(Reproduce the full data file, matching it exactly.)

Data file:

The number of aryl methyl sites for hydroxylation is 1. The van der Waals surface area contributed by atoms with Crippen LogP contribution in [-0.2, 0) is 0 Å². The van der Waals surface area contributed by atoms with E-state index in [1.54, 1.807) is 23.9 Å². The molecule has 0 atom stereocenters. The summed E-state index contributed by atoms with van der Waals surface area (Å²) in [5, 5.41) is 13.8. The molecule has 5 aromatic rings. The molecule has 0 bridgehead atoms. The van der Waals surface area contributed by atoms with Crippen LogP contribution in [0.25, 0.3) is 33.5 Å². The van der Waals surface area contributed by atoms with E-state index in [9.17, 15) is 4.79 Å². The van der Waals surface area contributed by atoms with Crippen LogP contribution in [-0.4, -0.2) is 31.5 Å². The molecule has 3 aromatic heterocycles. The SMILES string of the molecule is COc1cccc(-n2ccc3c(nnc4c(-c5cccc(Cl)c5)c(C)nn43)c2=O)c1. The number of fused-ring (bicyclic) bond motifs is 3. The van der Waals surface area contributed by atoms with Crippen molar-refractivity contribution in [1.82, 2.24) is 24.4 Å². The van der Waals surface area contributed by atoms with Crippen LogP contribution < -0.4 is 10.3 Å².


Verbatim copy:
The number of aryl methyl sites for hydroxylation is 1. The van der Waals surface area contributed by atoms with Crippen LogP contribution in [-0.2, 0) is 0 Å². The van der Waals surface area contributed by atoms with E-state index in [1.54, 1.807) is 23.9 Å². The molecule has 0 atom stereocenters. The summed E-state index contributed by atoms with van der Waals surface area (Å²) in [5, 5.41) is 13.8. The molecule has 5 aromatic rings. The molecule has 0 bridgehead atoms. The van der Waals surface area contributed by atoms with Crippen LogP contribution in [0.25, 0.3) is 33.5 Å². The van der Waals surface area contributed by atoms with E-state index in [9.17, 15) is 4.79 Å². The van der Waals surface area contributed by atoms with Crippen LogP contribution in [-0.4, -0.2) is 31.5 Å². The molecule has 3 aromatic heterocycles. The SMILES string of the molecule is COc1cccc(-n2ccc3c(nnc4c(-c5cccc(Cl)c5)c(C)nn43)c2=O)c1. The number of fused-ring (bicyclic) bond motifs is 3. The van der Waals surface area contributed by atoms with Crippen molar-refractivity contribution in [1.82, 2.24) is 24.4 Å². The van der Waals surface area contributed by atoms with Crippen LogP contribution < -0.4 is 10.3 Å².